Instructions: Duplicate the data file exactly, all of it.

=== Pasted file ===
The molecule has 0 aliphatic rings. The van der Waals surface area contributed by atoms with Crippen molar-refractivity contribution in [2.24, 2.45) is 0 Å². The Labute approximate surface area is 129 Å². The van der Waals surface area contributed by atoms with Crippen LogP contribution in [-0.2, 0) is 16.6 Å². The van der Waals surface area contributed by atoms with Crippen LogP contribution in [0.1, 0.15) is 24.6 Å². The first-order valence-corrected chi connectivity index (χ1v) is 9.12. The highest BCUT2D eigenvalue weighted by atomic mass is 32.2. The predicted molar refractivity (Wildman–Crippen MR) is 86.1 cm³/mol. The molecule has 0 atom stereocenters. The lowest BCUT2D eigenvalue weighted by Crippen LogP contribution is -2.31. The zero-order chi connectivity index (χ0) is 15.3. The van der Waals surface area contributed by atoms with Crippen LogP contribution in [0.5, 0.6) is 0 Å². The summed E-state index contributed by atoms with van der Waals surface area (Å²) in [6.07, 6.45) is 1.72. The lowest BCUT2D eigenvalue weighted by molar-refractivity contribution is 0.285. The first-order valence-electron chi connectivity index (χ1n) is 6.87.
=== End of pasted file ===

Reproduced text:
The molecule has 0 aliphatic rings. The van der Waals surface area contributed by atoms with Crippen molar-refractivity contribution in [2.24, 2.45) is 0 Å². The Labute approximate surface area is 129 Å². The van der Waals surface area contributed by atoms with Crippen LogP contribution in [-0.2, 0) is 16.6 Å². The van der Waals surface area contributed by atoms with Crippen LogP contribution in [0.1, 0.15) is 24.6 Å². The first-order valence-corrected chi connectivity index (χ1v) is 9.12. The highest BCUT2D eigenvalue weighted by atomic mass is 32.2. The predicted molar refractivity (Wildman–Crippen MR) is 86.1 cm³/mol. The molecule has 0 atom stereocenters. The lowest BCUT2D eigenvalue weighted by Crippen LogP contribution is -2.31. The zero-order chi connectivity index (χ0) is 15.3. The van der Waals surface area contributed by atoms with Crippen LogP contribution in [0.5, 0.6) is 0 Å². The summed E-state index contributed by atoms with van der Waals surface area (Å²) in [6.07, 6.45) is 1.72. The lowest BCUT2D eigenvalue weighted by molar-refractivity contribution is 0.285. The first-order valence-electron chi connectivity index (χ1n) is 6.87.